LAS VEGAS -- New role, same old result for Kevin Durant.
And even with another loss from its roster, the U.S. Olympic basketball team just keeps on rolling along.
Durant picked up where he left off in international competition, scoring 24 points and grabbing 10 rebounds to lead the Americans to a 113-59 victory over the Dominican Republic on Thursday night in an exhibition game.
The MVP of the world basketball championship two years ago, Durant came off the bench to shoot 9 of 11 from the field, making 5 of 6 3-pointers in 22 minutes. He said coach Mike Krzyzewski told him shortly before the game that Carmelo Anthony would start alongside LeBron James at forward, and he adjusted just fine.
"It felt good to me," Durant said. "It was cool to come off the bench for the first time. Wherever they need that spark, I'm going to try to come out and give them that spark. So I was looking forward to having different roles playing with USA, so it was kind of fun for me, actually."
And it worked perfectly for the Americans, who continue to shake off their lack of size by throwing together lineups that negate any height disadvantage. Durant came in the first time for center Tyson Chandler.
"The way we're playing is exactly the way we should play, I think, with this group of athletes and with the depth that we have," Krzyzewski said, adding that Durant would remain a reserve for at least the next game. "We have good depth, especially on the perimeter."
Andre Iguodala added 18 points and Anthony had 13 for the Americans, who were without All-Star forward Blake Griffin. The Los Angeles Clippers announced Thursday night that he would need surgery to repair torn cartilage in his left knee and would miss the Olympics.
"They're big," said Dominican Republic coach John Calipari, who won the national championship with Kentucky in April. "They're bigger than you think."
Alternate Anthony Davis took Griffin's place and was in uniform against his college coach. But Calipari was the on the wrong end of the talent mismatch in this one, calling a few timeouts but probably knowing there was no strategy to stop the onslaught of U.S. fast breaks.
Davis, the national player of the year as a freshman and No. 1 pick in the NBA draft, didn't make the 12-man roster after being unable to scrimmage before it was selected while recovering from a sprained ankle. But USA Basketball leadership believes his rebounding and shot blocking could be a good addition to an undersized team in case of an injury, and he scored nine points in 10 fourth-quarter minutes.
James and Kobe Bryant both had limited duty, playing less than 20 minutes and combining for 11 points.
Durant hit all five shots in the first quarter, including three 3-pointers. He returned early in the second and knocked down another 3 before he finally missed, helping the Americans build a 50-27 halftime lead behind his 21 points. He started the second half.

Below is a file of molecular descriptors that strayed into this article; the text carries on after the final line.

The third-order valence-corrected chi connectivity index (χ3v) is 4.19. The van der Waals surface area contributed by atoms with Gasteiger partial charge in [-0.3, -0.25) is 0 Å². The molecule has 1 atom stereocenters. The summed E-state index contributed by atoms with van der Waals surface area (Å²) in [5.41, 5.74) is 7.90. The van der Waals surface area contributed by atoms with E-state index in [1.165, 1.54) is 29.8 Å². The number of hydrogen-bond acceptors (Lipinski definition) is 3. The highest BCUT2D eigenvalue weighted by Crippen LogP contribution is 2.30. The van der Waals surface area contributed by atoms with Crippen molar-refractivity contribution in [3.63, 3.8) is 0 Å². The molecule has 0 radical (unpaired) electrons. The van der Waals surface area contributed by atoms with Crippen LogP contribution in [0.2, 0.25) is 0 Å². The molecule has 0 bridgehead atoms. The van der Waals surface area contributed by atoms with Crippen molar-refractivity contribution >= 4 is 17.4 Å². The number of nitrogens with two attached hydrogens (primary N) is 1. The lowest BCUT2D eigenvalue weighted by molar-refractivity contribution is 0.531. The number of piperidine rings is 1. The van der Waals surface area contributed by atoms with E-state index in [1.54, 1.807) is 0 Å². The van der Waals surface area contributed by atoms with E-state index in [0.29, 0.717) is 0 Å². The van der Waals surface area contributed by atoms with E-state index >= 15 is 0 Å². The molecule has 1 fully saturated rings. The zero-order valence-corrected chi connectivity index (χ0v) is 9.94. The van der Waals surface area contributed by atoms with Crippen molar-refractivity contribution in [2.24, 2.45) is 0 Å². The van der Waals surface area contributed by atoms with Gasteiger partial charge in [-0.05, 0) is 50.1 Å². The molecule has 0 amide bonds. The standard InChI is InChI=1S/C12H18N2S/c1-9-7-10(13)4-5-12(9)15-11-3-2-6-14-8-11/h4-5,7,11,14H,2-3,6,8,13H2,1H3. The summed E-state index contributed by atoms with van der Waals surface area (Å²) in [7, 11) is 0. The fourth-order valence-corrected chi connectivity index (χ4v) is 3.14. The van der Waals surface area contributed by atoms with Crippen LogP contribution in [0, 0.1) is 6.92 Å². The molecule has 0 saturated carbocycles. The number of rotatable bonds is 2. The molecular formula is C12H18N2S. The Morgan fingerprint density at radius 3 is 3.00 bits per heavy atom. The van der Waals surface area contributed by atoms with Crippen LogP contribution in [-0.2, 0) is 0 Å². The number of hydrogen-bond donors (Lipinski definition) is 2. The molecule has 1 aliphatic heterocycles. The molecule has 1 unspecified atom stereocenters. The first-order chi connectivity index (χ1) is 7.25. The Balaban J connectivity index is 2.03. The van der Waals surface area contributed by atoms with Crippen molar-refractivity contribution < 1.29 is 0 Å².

Griffin is another loss for a U.S. team that already saw Howard, Derrick Rose, Dwyane Wade and Bosh withdraw because of injuries. Chris Paul has been limited during training camp after spraining his right thumb on the first day.
Despite those losses, the Americans still consider themselves the best team in the world -- and apparently, ever. Bryant created a stir when he said he thought this young, athletic U.S. team probably would have pulled out a game against the Dream Team, which didn't sit well with his Hall of Fame elders.
"I absolutely laughed," Michael Jordan said before playing in a celebrity golf tournament in Charlotte, N.C. "For him to compare those two teams is not one of the smarter things he ever could have done."
Bryant wasn't bothered.
"I'm not really tripping," Bryant said. "The fact is they've got (Patrick) Ewing and (David) Robinson, those big guys. I mean it's tough. But if you're asking me if we can beat them one game, hell yeah we can beat them one game. You didn't ask me if we could beat them in a seven-game series. One game, we could get them, no question about it."
The Americans believe they can be better than the team that won the gold medal four years ago because of Durant, the NBA's three-time scoring champion who seems even more dangerous in international competition. The 3-point line, just over 22 feet away, is an easy shot for him, and at 6-foot-9 he can play any frontcourt position -- he entered the game the first time for center Tyson Chandler.
Durant set U.S. tournament records two years ago in Istanbul with 38 points in a game and an average of 22.8 for the championship, leading a young U.S. team to its first gold medal in the event since 1994. He has transitioned easily to this veteran squad that returns five players from the gold medalists in Beijing.
The Dominicans nearly joined the Americans in London, losing to Nigeria in the third-place game of the Olympic qualifying tournament last Sunday. Had they won, they would have claimed the 12th and final place in the field.
Now they know what they favorites would have looked like.
With Duke's Krzyzewski on the U.S. bench and facing Calipari for the first time in seven years, the coaching matchup was worthy of an NCAA Final Four. The scoreboard was more representative of a No. 1 vs. No. 16 game.
The Americans barely let the Dominicans get into any sort of offense, limiting them to 32 percent shooting.
About the only thing to question about the U.S. were their uniforms, featuring white tops with the pattern of an American flag faded into the back, and shorts that were white in the front and blue in back, making them look like the home team facing one direction and the visitors from behind.
The Americans head across the country Friday to continue their training in Durant's hometown of Washington. They will play an exhibition game against Brazil on Monday before finishing their Olympic preparations in Europe.
The Dominicans lost former Louisville guard Edgar Sosa to a leg injury in the first quarter. Calipari believed he had a broken foot.